"For God will bring every work into judgment, with every hidden thing, whether it be good, or whether it be evil." A more positive statement of the Biblical doctrine of the Eternal Judgment is to be found nowhere else in the Old Testament. The fact of God's eventual judgment of the whole world is a cardinal principle of Christianity, one of the fundamentals (Hebrews 6:2). This announcement of it at the end of Solomon's book makes it a climax. It could very well have been that his conviction of this certainty was the very thing that finally brought him to his senses. Delitzsch agreed with this. "This certainty of the final judgment at last was that which finally brought Solomon out of the labyrinth of his skepticism."[52] It will also do the same thing for every honest and intelligent man who will contemplate it.

As Hendry wrote, "The resolution of the discord" (the making of all things right: the just assignment of rewards for the righteous and punishments for the wicked, which shall take place only in the world to come) - "All this shall await the time when faith will give place to sight and every hidden thing will be revealed; so we may say of these last words of Ecclesiastes, that they foreshadow the resurrection."[53]

"Solomon's conclusion is that true religion is the only way to true happiness."[54] Man may chase the rainbows in any direction that he chooses, but apart from the love and service of God, only the rottenness of a grave awaits him. The verdict of God's truth against any other way but the true one is `vanity of vanities.' Why should anyone doubt it and throw his life away in the pursuit of life's beckoning butterflies, all of which can only disappoint and destroy him?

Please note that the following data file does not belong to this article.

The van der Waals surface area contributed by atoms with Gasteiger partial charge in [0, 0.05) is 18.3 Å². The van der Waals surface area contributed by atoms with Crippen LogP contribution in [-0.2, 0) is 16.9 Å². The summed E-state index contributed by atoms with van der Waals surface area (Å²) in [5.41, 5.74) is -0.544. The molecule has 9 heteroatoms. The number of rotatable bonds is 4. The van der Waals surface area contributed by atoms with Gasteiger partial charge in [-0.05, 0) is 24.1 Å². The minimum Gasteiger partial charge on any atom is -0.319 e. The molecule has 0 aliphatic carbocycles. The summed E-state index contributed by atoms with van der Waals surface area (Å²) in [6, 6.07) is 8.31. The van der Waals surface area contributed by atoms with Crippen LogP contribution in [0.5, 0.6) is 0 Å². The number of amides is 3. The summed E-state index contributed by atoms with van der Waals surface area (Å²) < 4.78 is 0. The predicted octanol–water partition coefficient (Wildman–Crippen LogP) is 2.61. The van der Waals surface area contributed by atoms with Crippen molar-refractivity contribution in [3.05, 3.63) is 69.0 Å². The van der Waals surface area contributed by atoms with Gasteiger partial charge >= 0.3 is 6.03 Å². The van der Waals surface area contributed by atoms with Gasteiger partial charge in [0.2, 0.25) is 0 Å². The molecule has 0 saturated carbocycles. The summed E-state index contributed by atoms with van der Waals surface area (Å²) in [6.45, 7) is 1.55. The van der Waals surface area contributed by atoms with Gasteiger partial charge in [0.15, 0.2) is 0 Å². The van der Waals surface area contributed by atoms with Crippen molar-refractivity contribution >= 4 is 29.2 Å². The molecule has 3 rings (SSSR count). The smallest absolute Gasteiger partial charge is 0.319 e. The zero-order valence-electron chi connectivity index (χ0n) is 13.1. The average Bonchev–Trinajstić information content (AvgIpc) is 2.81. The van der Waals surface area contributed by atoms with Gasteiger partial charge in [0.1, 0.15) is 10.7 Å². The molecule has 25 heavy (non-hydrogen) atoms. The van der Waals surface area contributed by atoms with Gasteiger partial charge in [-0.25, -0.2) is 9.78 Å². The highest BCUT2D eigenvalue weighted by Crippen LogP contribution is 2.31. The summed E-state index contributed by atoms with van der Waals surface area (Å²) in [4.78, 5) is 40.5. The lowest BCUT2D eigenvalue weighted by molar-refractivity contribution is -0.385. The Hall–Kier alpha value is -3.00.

For a more extensive discussion of The Judgment regarding (1) its place in the Bible, (2) the necessity for it, (3) the occasion of it, (4) its importance as a foundational doctrine of Jesus Christ, (5) the reasons for its being a day of terror and sorrow for "all the tribes of the earth,,' etc., see Vol. 10 (Hebrews) of our New Testament Commentaries, pp. 115,116.

Our study of this amazingly powerful chapter of God's Word would not be complete without a summary of the great doctrines of Christianity that are either expressly declared, necessarily implied, or both, in these verses. Here they are: